Intended for healthcare professionals

Editor's Choice

Nutrition matters

BMJ 2014; 349 doi: https://doi.org/10.1136/bmj.g7255 (Published 27 November 2014) Cite this as: BMJ 2014;349:g7255

Re: Nutrition matters

Nutrition matters? Of course it does - but 'Man trained to use a hammer sees many the things as a nail' (Chinese proverb). So, doctors trained in pathology of illness, not the physiology of vibrant health, and trained to use pharmacological interventions may not appreciate that nutrition matters. Farmers, however, to whom the health of their stock means their livelihood, pay great attention to nutrition, to feed quality, to soil mineral content, and so on.
Our bodies were developed over millions of years for a diet of roots, shoots, nuts fruit, vegetables, raw meat, and so on - a diet far removed from the agrarian diet that includes large quantities of grain - and even more removed from the diet encouraged by big business with advertorial half-truths and the seduction of Buy One Get One Free. Our bodies also developed, along with the rest of nature, to be self-healing organisms with a default setting of a high level of health and vitality - unless adverse factors impaired that state of health.
In helping myself and patients to understand the topic, the best introductions I have found are 'Doctor in the Wilderness' by Scottish GP Walter Yellowlees, and The Holistic Doctor by Deborah McManners, GP and Naturopath, which covers the subject in breadth and reasonable depth. Especially relevant are the seven principles of health Dr McManners outlines: Do No Harm, Nature has healing powers, Identify and treat the cause of illness, not just symptoms, Treat the whole person, and treat them as an individual, The physician is teacher, Prevention is the best cure, and Establish and maintain health and wellness.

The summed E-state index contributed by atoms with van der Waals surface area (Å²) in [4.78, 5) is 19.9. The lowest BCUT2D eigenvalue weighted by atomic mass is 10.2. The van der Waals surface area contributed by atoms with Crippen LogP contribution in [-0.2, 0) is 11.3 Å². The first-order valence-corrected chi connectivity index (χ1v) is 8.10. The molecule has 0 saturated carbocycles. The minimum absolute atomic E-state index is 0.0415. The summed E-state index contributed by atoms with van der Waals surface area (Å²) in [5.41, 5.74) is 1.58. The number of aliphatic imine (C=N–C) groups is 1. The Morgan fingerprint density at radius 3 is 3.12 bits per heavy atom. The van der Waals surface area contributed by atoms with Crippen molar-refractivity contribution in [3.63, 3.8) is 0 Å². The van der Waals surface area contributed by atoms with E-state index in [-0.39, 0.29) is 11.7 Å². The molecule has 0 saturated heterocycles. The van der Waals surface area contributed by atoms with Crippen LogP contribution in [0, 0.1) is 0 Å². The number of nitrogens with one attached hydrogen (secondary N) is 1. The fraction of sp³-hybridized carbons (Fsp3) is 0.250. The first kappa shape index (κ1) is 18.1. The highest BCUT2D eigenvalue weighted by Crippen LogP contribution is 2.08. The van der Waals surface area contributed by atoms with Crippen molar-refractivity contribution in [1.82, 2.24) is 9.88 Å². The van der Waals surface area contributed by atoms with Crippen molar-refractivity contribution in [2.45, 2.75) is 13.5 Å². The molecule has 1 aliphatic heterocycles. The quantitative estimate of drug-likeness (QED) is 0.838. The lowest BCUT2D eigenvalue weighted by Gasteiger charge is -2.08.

What is certain, is that the failure to include more than a single day on nutrition in medical school curricula compared to hundreds of hours on interventions, pharmacological or otherwise - is an abrogation of responsibility in which our profession unfortunately colludes. That the nutrition of health has passed by the notice, until now, of those who set and implement curricula, is unfortunate. The explanation of course is simple - the wonders of science and progress continue to dazzle us, and make us forget basic principles of health and wellbeing. However, as the Chinese proverb says, man who looks at sky from bottom of well sees only small part of sky.
Ref: Doctor in the Wilderness, Yellowlees W, 1993, Janus Publishing.
The Holistic Doctor, McManners D, 2004, Piatkus London

Competing interests: I have given many copies of The Holistic Doctor to medical students and GP colleagues

07 December 2014
Andrew Tresidder
GP, GP Educator and Gp Patient Safety Lead
NHS Somerset CCg
Yarn Barton, Sea, Ilminster, TA19 0SB UK